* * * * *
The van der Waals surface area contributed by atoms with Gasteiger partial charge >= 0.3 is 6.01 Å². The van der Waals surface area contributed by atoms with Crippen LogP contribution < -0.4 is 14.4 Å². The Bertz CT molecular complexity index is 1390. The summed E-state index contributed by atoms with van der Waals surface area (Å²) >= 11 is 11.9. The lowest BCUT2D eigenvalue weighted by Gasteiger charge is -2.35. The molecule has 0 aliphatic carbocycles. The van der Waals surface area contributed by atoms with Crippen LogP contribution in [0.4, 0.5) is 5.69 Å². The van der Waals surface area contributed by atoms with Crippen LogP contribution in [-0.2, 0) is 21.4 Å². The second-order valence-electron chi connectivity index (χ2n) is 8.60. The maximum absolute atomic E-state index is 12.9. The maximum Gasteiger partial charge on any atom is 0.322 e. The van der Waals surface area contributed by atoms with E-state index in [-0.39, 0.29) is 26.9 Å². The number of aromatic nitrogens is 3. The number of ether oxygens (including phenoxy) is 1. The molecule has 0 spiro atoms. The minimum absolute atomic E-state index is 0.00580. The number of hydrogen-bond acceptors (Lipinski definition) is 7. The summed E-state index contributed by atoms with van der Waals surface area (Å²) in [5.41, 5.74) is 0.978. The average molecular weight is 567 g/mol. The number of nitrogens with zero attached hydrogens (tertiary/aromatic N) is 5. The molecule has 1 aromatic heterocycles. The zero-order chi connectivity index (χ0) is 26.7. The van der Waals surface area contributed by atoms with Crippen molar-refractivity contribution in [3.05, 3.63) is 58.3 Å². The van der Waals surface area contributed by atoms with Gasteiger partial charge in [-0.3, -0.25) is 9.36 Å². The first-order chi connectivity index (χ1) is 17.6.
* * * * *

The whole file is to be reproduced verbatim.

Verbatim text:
The van der Waals surface area contributed by atoms with Gasteiger partial charge >= 0.3 is 6.01 Å². The van der Waals surface area contributed by atoms with Crippen LogP contribution < -0.4 is 14.4 Å². The Bertz CT molecular complexity index is 1390. The summed E-state index contributed by atoms with van der Waals surface area (Å²) >= 11 is 11.9. The lowest BCUT2D eigenvalue weighted by Gasteiger charge is -2.35. The molecule has 0 aliphatic carbocycles. The van der Waals surface area contributed by atoms with Crippen LogP contribution in [0.4, 0.5) is 5.69 Å². The van der Waals surface area contributed by atoms with Crippen LogP contribution in [-0.2, 0) is 21.4 Å². The second-order valence-electron chi connectivity index (χ2n) is 8.60. The maximum absolute atomic E-state index is 12.9. The maximum Gasteiger partial charge on any atom is 0.322 e. The van der Waals surface area contributed by atoms with E-state index in [-0.39, 0.29) is 26.9 Å². The number of aromatic nitrogens is 3. The number of ether oxygens (including phenoxy) is 1. The molecule has 0 spiro atoms. The minimum absolute atomic E-state index is 0.00580. The number of hydrogen-bond acceptors (Lipinski definition) is 7. The summed E-state index contributed by atoms with van der Waals surface area (Å²) in [5.41, 5.74) is 0.978. The average molecular weight is 567 g/mol. The number of nitrogens with zero attached hydrogens (tertiary/aromatic N) is 5. The molecule has 1 aromatic heterocycles. The zero-order chi connectivity index (χ0) is 26.7. The van der Waals surface area contributed by atoms with Crippen molar-refractivity contribution in [3.05, 3.63) is 58.3 Å². The van der Waals surface area contributed by atoms with Gasteiger partial charge in [-0.3, -0.25) is 9.36 Å². The first-order chi connectivity index (χ1) is 17.6.